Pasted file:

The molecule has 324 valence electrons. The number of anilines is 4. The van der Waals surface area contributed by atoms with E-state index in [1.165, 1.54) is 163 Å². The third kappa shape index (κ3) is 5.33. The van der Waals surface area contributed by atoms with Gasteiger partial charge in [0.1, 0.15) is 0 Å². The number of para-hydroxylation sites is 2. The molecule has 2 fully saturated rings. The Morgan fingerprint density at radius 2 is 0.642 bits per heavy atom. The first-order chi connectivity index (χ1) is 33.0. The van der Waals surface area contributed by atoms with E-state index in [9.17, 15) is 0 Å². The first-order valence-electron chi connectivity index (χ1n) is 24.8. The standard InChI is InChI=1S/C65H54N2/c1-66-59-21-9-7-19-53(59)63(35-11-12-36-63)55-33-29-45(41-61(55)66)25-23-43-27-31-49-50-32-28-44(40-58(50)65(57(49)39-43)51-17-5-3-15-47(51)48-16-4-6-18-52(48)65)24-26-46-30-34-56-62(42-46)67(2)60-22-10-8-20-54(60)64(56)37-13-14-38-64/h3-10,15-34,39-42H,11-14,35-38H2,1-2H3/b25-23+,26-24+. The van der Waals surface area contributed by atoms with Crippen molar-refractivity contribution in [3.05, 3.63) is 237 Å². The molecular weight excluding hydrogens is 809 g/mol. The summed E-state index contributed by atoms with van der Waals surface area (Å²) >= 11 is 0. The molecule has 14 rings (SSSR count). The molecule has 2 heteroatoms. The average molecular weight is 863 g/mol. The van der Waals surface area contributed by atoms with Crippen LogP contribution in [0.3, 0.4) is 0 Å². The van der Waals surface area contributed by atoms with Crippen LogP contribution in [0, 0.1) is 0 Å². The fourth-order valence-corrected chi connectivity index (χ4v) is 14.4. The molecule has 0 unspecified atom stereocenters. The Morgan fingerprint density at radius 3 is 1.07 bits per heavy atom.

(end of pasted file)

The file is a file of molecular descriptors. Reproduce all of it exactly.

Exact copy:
The molecule has 324 valence electrons. The number of anilines is 4. The van der Waals surface area contributed by atoms with E-state index in [1.165, 1.54) is 163 Å². The third kappa shape index (κ3) is 5.33. The van der Waals surface area contributed by atoms with Gasteiger partial charge in [0.1, 0.15) is 0 Å². The number of para-hydroxylation sites is 2. The molecule has 2 fully saturated rings. The Morgan fingerprint density at radius 2 is 0.642 bits per heavy atom. The first-order chi connectivity index (χ1) is 33.0. The van der Waals surface area contributed by atoms with E-state index in [9.17, 15) is 0 Å². The first-order valence-electron chi connectivity index (χ1n) is 24.8. The standard InChI is InChI=1S/C65H54N2/c1-66-59-21-9-7-19-53(59)63(35-11-12-36-63)55-33-29-45(41-61(55)66)25-23-43-27-31-49-50-32-28-44(40-58(50)65(57(49)39-43)51-17-5-3-15-47(51)48-16-4-6-18-52(48)65)24-26-46-30-34-56-62(42-46)67(2)60-22-10-8-20-54(60)64(56)37-13-14-38-64/h3-10,15-34,39-42H,11-14,35-38H2,1-2H3/b25-23+,26-24+. The van der Waals surface area contributed by atoms with Crippen molar-refractivity contribution in [3.05, 3.63) is 237 Å². The molecular weight excluding hydrogens is 809 g/mol. The summed E-state index contributed by atoms with van der Waals surface area (Å²) >= 11 is 0. The molecule has 14 rings (SSSR count). The molecule has 2 heteroatoms. The average molecular weight is 863 g/mol. The van der Waals surface area contributed by atoms with Crippen LogP contribution in [0.3, 0.4) is 0 Å². The van der Waals surface area contributed by atoms with Crippen LogP contribution in [0, 0.1) is 0 Å². The fourth-order valence-corrected chi connectivity index (χ4v) is 14.4. The molecule has 0 unspecified atom stereocenters. The Morgan fingerprint density at radius 3 is 1.07 bits per heavy atom.